Increasing consternation and anger was also voiced about the collection and sale of personal and professional data of the members and congress participants, research and scientific data, and background information on institutions. All societies in this class enter the political arena and begin to cement their status by issuing diplomas and certificates, trying to monopolize the field and getting state backing.
Science and education take a back seat to commerce. I heard through the grapevine that a cardiological society has 70 million euros on its accounts — perhaps even "a little more.
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Who checks it? What about the accounting of other societies? Instead, small meetings of manageable size and cost on a national or regional basis were proposed where participants can have a real exchange of ideas and results. A major worry is the ever increasing number of new congresses and societies in fashionable subdisciplines; this spring, for instance, every other week there was a conference dealing with contrast agent development, many of them trading under the name "molecular imaging.
One of the participants brought it down to: "This conference is quite expensive — too expensive just to attend and learn anything new, too expensive to be a social meeting. It's one of the many societies you don't identify with. It's just another supermarket. However, if I have to show relevant new data I will go.
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Use them as they use us. In other words, if one knows and understands this background, these conferences can be helpful; but they do not replace independent and truly academic and scientific meetings — the old-style family meetings.
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Last year, the ECR was the target of a massive attack about fees — and this year again, indignation among the participants could be felt. There is nothing left from the look into the future in Ultimately it is expected that they will pay no fee at all. Members also receive a newsletter, the abstracts of the ECR if they attend or not , and the journal European Radiology.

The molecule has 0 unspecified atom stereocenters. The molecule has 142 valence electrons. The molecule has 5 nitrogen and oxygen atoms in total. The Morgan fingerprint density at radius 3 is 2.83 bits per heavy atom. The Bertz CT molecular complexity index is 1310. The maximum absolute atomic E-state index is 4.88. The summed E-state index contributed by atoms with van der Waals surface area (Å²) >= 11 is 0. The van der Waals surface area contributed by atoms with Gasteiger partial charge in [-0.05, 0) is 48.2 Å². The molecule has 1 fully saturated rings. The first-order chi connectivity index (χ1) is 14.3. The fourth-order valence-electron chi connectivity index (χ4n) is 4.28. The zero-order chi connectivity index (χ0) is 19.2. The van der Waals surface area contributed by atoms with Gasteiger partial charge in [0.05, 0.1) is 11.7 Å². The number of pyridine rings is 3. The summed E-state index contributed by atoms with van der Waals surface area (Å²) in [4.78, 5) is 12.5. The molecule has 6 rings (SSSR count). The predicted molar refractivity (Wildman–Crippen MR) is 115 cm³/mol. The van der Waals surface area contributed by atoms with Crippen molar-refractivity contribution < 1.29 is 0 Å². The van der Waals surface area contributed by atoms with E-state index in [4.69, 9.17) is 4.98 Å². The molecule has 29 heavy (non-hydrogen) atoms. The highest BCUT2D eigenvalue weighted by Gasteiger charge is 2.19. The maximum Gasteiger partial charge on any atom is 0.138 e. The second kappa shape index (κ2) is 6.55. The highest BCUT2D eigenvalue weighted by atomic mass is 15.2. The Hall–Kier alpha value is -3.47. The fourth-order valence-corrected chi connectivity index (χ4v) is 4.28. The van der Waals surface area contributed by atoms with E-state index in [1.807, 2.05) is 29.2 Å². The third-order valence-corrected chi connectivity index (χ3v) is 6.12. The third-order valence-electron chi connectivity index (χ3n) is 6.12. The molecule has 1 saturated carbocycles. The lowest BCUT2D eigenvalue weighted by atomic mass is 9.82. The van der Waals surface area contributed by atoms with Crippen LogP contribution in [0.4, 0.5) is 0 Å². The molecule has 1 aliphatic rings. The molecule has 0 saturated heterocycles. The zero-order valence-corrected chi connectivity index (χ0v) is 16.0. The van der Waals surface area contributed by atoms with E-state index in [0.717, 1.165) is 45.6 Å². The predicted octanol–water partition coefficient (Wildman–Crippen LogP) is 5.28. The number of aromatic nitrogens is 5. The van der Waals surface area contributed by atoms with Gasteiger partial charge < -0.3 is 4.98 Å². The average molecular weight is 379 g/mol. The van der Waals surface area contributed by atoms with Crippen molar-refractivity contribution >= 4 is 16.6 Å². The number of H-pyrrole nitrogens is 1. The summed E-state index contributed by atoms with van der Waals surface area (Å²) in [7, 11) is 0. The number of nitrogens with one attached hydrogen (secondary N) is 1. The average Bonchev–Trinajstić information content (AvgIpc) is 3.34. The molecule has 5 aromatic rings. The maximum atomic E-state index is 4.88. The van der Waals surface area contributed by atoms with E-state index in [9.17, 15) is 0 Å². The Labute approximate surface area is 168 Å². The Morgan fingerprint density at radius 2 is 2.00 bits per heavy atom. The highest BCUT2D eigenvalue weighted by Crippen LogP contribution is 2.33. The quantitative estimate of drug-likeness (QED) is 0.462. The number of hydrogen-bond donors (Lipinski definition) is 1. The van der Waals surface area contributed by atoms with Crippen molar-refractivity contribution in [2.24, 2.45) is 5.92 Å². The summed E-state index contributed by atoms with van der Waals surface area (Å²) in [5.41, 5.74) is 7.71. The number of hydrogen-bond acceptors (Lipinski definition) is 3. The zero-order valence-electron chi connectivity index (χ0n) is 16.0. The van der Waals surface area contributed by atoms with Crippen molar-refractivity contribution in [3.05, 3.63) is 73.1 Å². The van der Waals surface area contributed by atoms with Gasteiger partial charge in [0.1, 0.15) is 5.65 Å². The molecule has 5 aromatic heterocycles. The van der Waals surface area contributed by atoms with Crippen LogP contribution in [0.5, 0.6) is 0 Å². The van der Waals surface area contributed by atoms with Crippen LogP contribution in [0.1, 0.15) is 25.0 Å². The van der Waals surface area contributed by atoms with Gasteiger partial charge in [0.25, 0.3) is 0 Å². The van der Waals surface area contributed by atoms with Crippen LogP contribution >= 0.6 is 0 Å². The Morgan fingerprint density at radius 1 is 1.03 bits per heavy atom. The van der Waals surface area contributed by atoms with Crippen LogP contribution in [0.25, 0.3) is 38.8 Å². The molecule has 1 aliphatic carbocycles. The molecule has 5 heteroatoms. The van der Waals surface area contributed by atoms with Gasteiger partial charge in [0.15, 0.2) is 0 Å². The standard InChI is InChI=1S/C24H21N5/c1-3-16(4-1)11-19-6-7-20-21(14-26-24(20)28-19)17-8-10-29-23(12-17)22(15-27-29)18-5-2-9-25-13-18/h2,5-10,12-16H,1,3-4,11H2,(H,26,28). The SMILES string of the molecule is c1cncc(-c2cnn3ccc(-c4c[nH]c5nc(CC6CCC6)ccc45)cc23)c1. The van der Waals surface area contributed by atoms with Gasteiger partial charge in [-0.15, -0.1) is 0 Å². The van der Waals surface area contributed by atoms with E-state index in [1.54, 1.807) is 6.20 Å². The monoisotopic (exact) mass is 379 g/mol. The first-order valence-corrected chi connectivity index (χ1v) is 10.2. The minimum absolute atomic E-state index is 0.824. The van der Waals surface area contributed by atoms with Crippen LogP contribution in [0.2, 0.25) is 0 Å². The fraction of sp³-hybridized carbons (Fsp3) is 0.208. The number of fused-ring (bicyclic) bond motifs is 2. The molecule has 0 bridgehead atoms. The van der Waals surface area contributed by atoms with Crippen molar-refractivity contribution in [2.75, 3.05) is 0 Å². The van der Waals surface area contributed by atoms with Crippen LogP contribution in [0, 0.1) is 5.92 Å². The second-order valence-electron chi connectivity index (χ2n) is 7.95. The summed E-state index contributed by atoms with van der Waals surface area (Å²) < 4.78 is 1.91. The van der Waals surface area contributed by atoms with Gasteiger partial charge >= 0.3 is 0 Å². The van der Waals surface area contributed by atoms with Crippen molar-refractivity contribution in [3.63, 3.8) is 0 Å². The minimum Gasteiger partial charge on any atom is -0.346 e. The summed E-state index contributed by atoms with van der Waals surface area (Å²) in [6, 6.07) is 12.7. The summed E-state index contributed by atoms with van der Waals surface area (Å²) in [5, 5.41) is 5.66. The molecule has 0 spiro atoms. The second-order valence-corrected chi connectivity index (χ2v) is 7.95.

Lauterbur rushed out to buy a notebook in which to work out his idea; he completed his notes a few days later.
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He had discovered the basic method used in all MRI scanners around the world, and for this discovery he would share the Nobel Prize for Physiology or Medicine in This book, by Lauterbur's wife and scientific partner, M. Joan Dawson, is the story of Paul Lauterbur's discovery and the subsequent development of the most important medical diagnostic tool since the X-ray.
With MRI, Lauterbur had discovered an entirely new principle of imaging. Dawson explains the science behind the discovery and describes Lauterbur's development of the idea, his steadfastness in the face of widespread skepticism and criticism, and related work by other scientists including Peter Mansfield Lauterbur's Nobel co-recipient , and Raymond Damadian who famously feuded with Lauterbur over credit for the ideas behind MRI. She offers not only the story of one man's passion for his work but also a case study of how science is actually done: a flash of insight followed by years of painstaking work.
Foreword Edwin D. Science reports are seldom just right or wrong but live from personal impressions that bring colors into the picture. This account of a major advancement in medicine offers a rare glimpse into the inner workings of science progress. Paul Lauterbur and the Invention of MRI is a fascinating story, told by the loving wife of a major contributor. See All Customer Reviews.
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Paul Lauterbur and the Invention of MRI by M. Joan Dawson, Hardcover | Barnes & Noble®
But how? The nuclear magnetic resonance signal is governed by the simple Larmor equation, which holds that the frequency of the signal is proportional to the strength of the applied magnetic field. This was the key. It is of some interest that this concept was simply waiting to be discovered since the days when Bloch and Purcell first found the phenomenon of Magnetic Resonance, and that the reaction of many in the NMR community, especially among physicists was that something so simple could not be true.
After that it was a matter of thinking through each of the things that would have to be done if it were to be a practical technique, and that was spread over a period of at least several weeks. First: Once you have labeled separate regions using magnetic field gradients, how do you separate the signals into an image?
Second: Will NMR be able to pick up small volumes of tissue with useful sensitivity?
This was not at all obvious; excellent scientists in the field remained skeptical for years to come. Third: Can a large enough magnet be built?